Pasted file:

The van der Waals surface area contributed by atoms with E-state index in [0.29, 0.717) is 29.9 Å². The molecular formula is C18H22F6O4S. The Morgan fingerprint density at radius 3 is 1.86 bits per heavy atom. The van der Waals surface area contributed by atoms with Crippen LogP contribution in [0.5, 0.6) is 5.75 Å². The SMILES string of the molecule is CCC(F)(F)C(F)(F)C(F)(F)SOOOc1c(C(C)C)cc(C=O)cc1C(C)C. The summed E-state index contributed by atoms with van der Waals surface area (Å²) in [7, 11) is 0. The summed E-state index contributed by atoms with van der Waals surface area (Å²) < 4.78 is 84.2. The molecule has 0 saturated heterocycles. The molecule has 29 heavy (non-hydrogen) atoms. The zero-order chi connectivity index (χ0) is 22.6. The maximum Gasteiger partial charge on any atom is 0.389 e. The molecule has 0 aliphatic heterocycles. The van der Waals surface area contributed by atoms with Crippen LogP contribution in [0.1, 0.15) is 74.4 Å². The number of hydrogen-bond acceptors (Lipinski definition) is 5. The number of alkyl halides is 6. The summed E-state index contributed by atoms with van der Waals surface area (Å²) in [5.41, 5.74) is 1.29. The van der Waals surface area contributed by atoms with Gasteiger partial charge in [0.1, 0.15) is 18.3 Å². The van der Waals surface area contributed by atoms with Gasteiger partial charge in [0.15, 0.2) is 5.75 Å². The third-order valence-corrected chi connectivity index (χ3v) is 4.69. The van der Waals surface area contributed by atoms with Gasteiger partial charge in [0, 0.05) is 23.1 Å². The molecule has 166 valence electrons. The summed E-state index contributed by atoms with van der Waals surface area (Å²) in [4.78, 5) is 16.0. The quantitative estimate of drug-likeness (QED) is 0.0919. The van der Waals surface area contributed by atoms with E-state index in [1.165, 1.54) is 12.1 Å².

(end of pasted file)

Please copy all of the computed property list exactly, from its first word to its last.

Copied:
The van der Waals surface area contributed by atoms with E-state index in [0.29, 0.717) is 29.9 Å². The molecular formula is C18H22F6O4S. The Morgan fingerprint density at radius 3 is 1.86 bits per heavy atom. The van der Waals surface area contributed by atoms with Crippen LogP contribution in [0.5, 0.6) is 5.75 Å². The SMILES string of the molecule is CCC(F)(F)C(F)(F)C(F)(F)SOOOc1c(C(C)C)cc(C=O)cc1C(C)C. The summed E-state index contributed by atoms with van der Waals surface area (Å²) in [7, 11) is 0. The summed E-state index contributed by atoms with van der Waals surface area (Å²) < 4.78 is 84.2. The molecule has 0 saturated heterocycles. The molecule has 29 heavy (non-hydrogen) atoms. The zero-order chi connectivity index (χ0) is 22.6. The maximum Gasteiger partial charge on any atom is 0.389 e. The molecule has 0 aliphatic heterocycles. The van der Waals surface area contributed by atoms with Crippen LogP contribution in [0.1, 0.15) is 74.4 Å². The number of hydrogen-bond acceptors (Lipinski definition) is 5. The number of alkyl halides is 6. The summed E-state index contributed by atoms with van der Waals surface area (Å²) in [5.41, 5.74) is 1.29. The van der Waals surface area contributed by atoms with Gasteiger partial charge in [0.1, 0.15) is 18.3 Å². The van der Waals surface area contributed by atoms with Gasteiger partial charge in [0.15, 0.2) is 5.75 Å². The third-order valence-corrected chi connectivity index (χ3v) is 4.69. The van der Waals surface area contributed by atoms with Gasteiger partial charge in [0, 0.05) is 23.1 Å². The molecule has 166 valence electrons. The summed E-state index contributed by atoms with van der Waals surface area (Å²) in [4.78, 5) is 16.0. The quantitative estimate of drug-likeness (QED) is 0.0919. The van der Waals surface area contributed by atoms with E-state index in [1.165, 1.54) is 12.1 Å².